In addition to a fabulous, glittering lobby, the Tivoli has 220 rooms, including 34 suites. One of these, the Mofarrej Presidential Suite, is the largest in South America. I booked a Standard Room (Collection Plus) for R$1,375.50 ($461.94 USD) per night. It’s not a points-earning hotel, but it is part of a program called the Global Hotel Alliance. The program has 465 hotels, including 27 brands in 61 member countries in its network, and its DISCOVERY rewards program offers members perks such as “behind-the-scenes access to special activities, cultural experiences, attractions and events not easily available or accessible to the general public.” Not really what I’m looking for in a loyalty program, but it’s still an interesting take on the idea.
Simply by asking at check-in, I was able to upgrade to a big, newly renovated Collection Suite for $100 USD a night, which is a great deal. Also great was the 6pm checkout time they gave me, which almost felt like yet another free night.
My suite was clearly well-renovated and had great views. It had an in-room coffee machine and all the usual amenities. The bedroom’s views were great as well, and the full mirror on the wall gave it the illusion of being bigger than it was. The bed was enormous and comfy.
In the bathroom, the shower and the tub were both behind the same wall of glass, which I don’t think I’ve ever seen before, and it was an interesting idea. There was plenty of counter space for toiletries, and the black marble gave it a masculine, modern look. Trussardi bathrobes, sandals and hotel-branded toiletries were included.
By the way, apparently, the views of the room works both ways—good morning, sir!
The hotel’s pool area is out back, and it looked like an over-sized bathtub to me. It wasn’t very inviting, especially with that weird orange color. The cabanas were a nice touch, though, and the pool is heated. Still, for a place with such gorgeous weather for much of the year, I’d have thought the pool would be a bigger (and prettier) focal point.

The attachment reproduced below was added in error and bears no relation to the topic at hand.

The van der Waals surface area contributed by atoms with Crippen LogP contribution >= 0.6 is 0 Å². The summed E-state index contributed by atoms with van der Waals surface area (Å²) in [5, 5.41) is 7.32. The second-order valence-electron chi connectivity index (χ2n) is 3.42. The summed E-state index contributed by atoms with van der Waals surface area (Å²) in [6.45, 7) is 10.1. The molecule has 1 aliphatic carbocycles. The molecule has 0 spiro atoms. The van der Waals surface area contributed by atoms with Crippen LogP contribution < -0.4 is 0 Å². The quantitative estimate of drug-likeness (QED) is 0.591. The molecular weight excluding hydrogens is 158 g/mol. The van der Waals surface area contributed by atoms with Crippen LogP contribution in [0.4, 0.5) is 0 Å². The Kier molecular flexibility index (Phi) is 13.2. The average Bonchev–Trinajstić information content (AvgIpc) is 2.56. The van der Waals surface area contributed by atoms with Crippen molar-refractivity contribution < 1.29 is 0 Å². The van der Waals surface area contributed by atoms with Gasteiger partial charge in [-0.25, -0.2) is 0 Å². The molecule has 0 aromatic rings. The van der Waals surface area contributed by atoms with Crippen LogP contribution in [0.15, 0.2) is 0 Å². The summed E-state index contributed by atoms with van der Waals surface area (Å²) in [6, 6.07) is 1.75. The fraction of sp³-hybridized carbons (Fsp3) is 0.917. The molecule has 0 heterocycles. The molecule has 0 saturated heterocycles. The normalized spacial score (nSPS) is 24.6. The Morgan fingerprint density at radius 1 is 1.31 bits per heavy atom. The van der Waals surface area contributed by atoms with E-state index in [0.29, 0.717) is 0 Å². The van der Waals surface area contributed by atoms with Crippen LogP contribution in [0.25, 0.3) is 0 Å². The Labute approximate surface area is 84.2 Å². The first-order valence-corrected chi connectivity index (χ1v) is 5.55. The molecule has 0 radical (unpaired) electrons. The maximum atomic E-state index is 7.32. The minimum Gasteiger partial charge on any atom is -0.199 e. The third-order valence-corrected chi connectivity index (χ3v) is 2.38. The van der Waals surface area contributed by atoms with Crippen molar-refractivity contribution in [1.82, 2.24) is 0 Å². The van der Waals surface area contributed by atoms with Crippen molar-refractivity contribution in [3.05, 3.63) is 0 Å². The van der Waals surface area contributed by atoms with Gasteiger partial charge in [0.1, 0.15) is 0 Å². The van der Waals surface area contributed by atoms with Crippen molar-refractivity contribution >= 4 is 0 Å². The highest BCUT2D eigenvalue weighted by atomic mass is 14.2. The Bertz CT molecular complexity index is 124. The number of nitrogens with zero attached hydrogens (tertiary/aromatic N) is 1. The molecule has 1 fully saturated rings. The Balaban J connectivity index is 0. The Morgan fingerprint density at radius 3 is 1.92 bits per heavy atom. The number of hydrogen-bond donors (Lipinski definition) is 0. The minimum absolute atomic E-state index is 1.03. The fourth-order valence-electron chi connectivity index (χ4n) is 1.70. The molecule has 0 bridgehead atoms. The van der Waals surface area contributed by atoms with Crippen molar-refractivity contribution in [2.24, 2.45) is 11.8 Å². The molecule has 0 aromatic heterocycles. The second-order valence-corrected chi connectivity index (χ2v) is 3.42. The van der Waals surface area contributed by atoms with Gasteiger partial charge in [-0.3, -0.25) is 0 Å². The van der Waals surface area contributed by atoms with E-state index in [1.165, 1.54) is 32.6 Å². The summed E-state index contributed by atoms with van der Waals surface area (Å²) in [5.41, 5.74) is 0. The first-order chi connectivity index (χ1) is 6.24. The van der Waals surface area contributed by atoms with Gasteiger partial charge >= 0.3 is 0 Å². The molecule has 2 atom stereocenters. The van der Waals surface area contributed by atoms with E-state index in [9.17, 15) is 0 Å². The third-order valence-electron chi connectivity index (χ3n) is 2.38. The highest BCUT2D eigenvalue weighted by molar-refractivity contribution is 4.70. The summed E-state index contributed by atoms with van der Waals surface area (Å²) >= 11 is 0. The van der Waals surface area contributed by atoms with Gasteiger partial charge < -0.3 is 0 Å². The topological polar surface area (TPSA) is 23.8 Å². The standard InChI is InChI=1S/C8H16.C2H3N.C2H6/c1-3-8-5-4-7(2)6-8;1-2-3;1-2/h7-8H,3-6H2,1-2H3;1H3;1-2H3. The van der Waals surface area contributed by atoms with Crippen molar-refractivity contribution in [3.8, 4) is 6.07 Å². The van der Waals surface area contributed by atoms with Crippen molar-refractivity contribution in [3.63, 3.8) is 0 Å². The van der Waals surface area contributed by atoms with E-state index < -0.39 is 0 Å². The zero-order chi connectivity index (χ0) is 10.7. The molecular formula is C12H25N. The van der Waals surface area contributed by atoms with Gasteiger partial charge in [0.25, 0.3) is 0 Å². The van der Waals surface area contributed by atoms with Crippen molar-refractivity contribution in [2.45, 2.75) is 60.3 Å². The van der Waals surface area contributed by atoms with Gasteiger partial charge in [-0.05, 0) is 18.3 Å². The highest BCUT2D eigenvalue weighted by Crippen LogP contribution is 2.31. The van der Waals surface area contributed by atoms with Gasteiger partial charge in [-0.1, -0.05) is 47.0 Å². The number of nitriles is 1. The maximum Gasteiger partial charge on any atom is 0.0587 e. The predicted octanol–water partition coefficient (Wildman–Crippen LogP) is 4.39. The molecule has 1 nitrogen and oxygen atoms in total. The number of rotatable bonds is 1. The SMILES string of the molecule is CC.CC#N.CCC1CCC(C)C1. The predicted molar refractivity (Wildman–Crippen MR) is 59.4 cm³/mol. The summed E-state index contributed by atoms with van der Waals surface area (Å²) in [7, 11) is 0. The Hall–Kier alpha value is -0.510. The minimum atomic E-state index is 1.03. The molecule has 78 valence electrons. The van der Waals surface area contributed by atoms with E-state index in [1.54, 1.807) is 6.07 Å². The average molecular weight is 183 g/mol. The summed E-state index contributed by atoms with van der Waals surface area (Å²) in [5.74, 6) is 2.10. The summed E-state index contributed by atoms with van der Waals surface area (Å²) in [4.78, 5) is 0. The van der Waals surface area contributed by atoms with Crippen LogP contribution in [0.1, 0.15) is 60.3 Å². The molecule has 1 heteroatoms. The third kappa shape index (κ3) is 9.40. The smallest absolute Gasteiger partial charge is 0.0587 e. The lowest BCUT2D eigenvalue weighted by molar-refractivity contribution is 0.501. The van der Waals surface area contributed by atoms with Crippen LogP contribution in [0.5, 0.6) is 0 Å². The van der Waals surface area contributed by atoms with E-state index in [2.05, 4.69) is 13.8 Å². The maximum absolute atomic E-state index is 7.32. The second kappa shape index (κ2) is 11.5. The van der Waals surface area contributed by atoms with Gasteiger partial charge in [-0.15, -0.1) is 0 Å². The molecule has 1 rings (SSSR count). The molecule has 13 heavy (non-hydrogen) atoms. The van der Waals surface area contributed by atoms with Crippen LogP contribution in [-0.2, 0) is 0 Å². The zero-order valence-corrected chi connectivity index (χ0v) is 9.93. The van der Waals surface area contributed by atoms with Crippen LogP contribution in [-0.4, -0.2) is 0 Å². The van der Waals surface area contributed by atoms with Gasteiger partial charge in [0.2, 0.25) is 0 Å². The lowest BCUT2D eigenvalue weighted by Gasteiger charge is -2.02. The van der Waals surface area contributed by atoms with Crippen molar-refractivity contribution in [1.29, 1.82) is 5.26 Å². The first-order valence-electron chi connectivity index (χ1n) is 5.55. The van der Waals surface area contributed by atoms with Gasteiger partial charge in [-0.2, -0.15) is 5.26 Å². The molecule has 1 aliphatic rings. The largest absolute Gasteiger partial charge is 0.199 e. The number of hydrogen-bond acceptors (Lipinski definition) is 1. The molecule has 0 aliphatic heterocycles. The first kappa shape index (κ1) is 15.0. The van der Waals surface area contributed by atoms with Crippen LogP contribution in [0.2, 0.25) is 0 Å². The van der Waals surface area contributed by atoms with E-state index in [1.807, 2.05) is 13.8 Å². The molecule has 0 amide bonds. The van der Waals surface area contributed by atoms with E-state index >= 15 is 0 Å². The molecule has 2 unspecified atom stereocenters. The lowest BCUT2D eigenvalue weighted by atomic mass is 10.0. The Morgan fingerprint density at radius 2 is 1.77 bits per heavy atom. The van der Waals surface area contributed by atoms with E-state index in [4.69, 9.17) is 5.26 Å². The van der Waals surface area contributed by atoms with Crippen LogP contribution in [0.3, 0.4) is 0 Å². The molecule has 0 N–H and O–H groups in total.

The gym is indoors, but the atrium-style windows give it a nice, airy feel. There’s a good amount of decent equipment.
The food and beverage selection and service is nothing to write home about. The room service menu and hotel restaurant items were limited, and nothing was especially good. With so many truly wonderful dining choices within walking distance of the property, I do not recommend eating at the Tivoli.
I do have to give the hotel props for letting me check out at 6pm, since I had a late flight. They certainly didn’t have to do that, so props to the staff for accommodating me.
Though the Fasano, Unique and Emiliano are way more chic, they’re also way more expensive. At the Tivoli I found a great staff and cool vibes, and I recommend it if the price feels right to you. As for my personal experience, the room was nice, the location was even better, and the hotels.com free night made this choice a no-brainer.
I’d love to hear from my readers about points properties in São Paulo—please feel free to share your favorites (and least favorites) in the comments below!
Know before you go.